Nova Scotia clarifies who’s in charge of union workers’ human rights disputes

Provincial release:

The Nova Scotia Court of Appeal has confirmed the jurisdiction of the Nova Scotia Human Rights Commission in matters involving unionized workplaces in a decision released Wednesday, September 20.

At issue was whether a unionized worker with a human rights concern could file a complaint with the commission or could only file a grievance through the workplace collective agreement.

The court confirmed concurrent jurisdiction, and this means that more than 70 files involving unionized employees that have been on hold can now proceed through the commission’s dispute resolution process.

The issue was put before the court when the commission appealed the ruling of an independent human rights board of inquiry that said it lacked jurisdiction in the matter of Deborah Carleton vs. Halifax Regional Police and/or the Halifax Regional Police Association.

The board cited an October 2021 Supreme Court of Canada decision in the matter of Northern Regional Health Authority vs. Horrocks, a Manitoba case about whether a unionized worker could pursue a workplace grievance and/or a human rights complaint.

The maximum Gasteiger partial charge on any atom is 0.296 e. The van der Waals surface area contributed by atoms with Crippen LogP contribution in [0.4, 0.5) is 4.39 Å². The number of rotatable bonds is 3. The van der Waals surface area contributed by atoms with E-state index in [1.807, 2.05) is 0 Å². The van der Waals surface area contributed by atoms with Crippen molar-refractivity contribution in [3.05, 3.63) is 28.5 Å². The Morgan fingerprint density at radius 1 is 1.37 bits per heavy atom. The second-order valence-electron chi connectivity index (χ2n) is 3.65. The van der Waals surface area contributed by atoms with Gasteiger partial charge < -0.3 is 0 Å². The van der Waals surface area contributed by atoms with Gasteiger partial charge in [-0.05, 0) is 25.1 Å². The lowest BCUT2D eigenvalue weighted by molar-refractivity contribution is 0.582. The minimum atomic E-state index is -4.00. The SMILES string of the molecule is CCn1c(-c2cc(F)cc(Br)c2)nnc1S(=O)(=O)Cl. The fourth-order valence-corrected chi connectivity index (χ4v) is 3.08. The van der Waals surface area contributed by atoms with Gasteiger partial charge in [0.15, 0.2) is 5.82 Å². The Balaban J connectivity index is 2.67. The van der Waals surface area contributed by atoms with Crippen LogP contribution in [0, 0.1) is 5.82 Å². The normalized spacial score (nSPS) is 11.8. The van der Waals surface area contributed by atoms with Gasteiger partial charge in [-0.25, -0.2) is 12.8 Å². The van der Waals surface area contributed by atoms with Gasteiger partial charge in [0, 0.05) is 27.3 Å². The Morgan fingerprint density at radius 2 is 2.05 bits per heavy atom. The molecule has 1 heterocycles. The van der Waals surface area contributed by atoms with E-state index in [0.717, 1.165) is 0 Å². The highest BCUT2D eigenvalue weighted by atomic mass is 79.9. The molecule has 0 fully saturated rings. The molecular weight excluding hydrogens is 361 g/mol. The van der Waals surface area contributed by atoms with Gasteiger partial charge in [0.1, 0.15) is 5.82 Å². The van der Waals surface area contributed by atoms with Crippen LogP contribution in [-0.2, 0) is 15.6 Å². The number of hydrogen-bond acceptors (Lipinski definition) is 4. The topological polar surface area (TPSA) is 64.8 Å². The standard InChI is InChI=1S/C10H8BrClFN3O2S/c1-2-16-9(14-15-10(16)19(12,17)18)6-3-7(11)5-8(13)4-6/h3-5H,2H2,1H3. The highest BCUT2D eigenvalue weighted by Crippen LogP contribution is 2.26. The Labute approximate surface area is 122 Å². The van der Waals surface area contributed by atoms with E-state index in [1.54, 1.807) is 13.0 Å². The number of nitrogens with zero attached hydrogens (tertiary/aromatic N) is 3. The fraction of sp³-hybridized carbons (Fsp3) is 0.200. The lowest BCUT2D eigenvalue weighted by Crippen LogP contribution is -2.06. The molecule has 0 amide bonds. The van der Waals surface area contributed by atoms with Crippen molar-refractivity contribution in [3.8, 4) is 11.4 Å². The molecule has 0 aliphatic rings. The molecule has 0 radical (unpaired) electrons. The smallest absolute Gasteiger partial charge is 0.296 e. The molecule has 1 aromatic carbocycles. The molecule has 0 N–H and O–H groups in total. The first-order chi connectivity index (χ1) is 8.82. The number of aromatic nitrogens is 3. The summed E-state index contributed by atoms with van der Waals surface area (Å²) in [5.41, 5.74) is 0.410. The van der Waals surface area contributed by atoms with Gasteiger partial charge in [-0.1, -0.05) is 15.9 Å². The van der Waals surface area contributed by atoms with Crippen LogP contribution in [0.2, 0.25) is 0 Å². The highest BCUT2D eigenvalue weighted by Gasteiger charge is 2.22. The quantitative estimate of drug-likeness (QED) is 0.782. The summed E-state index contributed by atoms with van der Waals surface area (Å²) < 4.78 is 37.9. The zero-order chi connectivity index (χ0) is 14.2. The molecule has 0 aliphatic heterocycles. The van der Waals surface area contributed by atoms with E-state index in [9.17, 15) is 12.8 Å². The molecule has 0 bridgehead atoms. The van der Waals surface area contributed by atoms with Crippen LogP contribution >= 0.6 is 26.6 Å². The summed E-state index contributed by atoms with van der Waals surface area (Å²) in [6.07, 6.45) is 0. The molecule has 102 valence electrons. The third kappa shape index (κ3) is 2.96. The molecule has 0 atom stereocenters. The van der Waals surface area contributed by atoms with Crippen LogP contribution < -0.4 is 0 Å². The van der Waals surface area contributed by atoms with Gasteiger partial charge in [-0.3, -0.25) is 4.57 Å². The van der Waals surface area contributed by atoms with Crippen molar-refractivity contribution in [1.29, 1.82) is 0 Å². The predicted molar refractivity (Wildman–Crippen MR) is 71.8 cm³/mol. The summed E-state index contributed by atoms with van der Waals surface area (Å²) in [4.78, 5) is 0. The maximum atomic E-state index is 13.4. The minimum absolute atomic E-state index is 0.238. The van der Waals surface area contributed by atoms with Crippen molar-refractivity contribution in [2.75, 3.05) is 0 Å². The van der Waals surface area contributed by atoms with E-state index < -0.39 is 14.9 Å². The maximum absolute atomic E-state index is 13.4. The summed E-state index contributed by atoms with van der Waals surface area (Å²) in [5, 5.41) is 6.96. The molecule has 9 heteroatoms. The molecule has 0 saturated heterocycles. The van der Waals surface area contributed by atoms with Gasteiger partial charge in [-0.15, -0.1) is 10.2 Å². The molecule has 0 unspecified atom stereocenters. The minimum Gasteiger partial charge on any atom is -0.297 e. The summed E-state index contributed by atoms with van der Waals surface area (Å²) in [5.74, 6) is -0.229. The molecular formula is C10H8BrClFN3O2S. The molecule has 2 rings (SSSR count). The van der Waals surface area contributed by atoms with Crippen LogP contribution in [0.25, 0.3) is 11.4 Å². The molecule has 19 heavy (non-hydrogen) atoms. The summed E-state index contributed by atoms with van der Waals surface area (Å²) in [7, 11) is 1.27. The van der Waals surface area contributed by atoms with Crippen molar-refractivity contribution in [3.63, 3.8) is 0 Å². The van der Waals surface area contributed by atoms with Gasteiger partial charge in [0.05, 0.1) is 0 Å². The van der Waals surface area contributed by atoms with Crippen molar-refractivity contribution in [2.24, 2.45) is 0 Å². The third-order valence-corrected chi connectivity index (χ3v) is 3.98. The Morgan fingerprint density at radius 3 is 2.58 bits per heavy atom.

The Supreme Court ruled that such complaints must be handled through a grievance, unless there is legislation that allows for a human rights complaint.

With the Nova Scotia Court of Appeal confirming the commission’s jurisdiction under the Nova Scotia Human Rights Act, the cases that have been in abeyance will be reopened to determine whether they can be resolved by the parties through early resolution, settled, dismissed or be heard by an independent board of inquiry.

A copy of the court’s decision is on the commission’s website at:

The board chair in the Carleton matter will set dates for a new hearing, which will be announced by news release at a future date.

“The commission is pleased that the court saw the importance of protecting the rights of unionized workers and their access to justice under the Nova Scotia Human Rights Act. Collective agreements are no substitute for human rights law, and the role of the commission is to ensure rights are protected in all workplaces, unionized or not.”
     – Joseph Fraser, Director and CEO, Nova Scotia Human Rights Commission

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